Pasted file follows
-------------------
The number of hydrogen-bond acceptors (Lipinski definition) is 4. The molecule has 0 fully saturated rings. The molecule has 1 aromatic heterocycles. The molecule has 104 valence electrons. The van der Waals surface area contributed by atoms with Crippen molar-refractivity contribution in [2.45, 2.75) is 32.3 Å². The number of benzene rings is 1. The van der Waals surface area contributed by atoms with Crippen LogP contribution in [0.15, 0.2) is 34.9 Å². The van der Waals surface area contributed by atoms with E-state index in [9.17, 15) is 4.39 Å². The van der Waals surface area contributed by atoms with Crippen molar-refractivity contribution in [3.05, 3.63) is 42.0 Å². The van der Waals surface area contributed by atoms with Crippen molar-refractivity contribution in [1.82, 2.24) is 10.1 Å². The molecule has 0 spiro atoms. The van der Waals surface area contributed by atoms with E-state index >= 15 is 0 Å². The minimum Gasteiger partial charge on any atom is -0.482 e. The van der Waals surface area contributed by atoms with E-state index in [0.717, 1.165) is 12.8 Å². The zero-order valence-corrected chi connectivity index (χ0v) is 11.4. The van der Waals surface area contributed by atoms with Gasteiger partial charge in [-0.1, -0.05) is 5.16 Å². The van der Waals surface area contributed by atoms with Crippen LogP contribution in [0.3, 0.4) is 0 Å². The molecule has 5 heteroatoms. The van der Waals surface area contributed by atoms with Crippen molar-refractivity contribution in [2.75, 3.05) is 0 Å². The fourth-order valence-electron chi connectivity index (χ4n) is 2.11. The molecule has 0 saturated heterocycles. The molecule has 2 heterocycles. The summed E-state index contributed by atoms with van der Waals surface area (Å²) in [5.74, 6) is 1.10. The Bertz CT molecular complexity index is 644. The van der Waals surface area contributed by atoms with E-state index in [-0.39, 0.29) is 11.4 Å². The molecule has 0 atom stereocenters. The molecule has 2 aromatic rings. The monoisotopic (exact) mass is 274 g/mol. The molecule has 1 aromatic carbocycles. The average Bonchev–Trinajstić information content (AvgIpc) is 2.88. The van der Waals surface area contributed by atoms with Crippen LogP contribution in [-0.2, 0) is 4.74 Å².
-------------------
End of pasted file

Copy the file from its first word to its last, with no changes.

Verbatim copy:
The number of hydrogen-bond acceptors (Lipinski definition) is 4. The molecule has 0 fully saturated rings. The molecule has 1 aromatic heterocycles. The molecule has 104 valence electrons. The van der Waals surface area contributed by atoms with Crippen molar-refractivity contribution in [2.45, 2.75) is 32.3 Å². The number of benzene rings is 1. The van der Waals surface area contributed by atoms with Crippen LogP contribution in [0.15, 0.2) is 34.9 Å². The van der Waals surface area contributed by atoms with E-state index in [9.17, 15) is 4.39 Å². The van der Waals surface area contributed by atoms with Crippen molar-refractivity contribution in [3.05, 3.63) is 42.0 Å². The van der Waals surface area contributed by atoms with Crippen molar-refractivity contribution in [1.82, 2.24) is 10.1 Å². The molecule has 0 spiro atoms. The van der Waals surface area contributed by atoms with E-state index >= 15 is 0 Å². The minimum Gasteiger partial charge on any atom is -0.482 e. The van der Waals surface area contributed by atoms with E-state index in [0.717, 1.165) is 12.8 Å². The zero-order valence-corrected chi connectivity index (χ0v) is 11.4. The van der Waals surface area contributed by atoms with Gasteiger partial charge in [-0.1, -0.05) is 5.16 Å². The van der Waals surface area contributed by atoms with Crippen LogP contribution in [0.3, 0.4) is 0 Å². The molecule has 5 heteroatoms. The van der Waals surface area contributed by atoms with Crippen molar-refractivity contribution in [2.75, 3.05) is 0 Å². The fourth-order valence-electron chi connectivity index (χ4n) is 2.11. The molecule has 0 saturated heterocycles. The molecule has 2 heterocycles. The summed E-state index contributed by atoms with van der Waals surface area (Å²) in [5.74, 6) is 1.10. The Bertz CT molecular complexity index is 644. The van der Waals surface area contributed by atoms with E-state index in [-0.39, 0.29) is 11.4 Å². The molecule has 0 atom stereocenters. The molecule has 2 aromatic rings. The monoisotopic (exact) mass is 274 g/mol. The molecule has 1 aromatic carbocycles. The average Bonchev–Trinajstić information content (AvgIpc) is 2.88. The van der Waals surface area contributed by atoms with Crippen LogP contribution in [-0.2, 0) is 4.74 Å².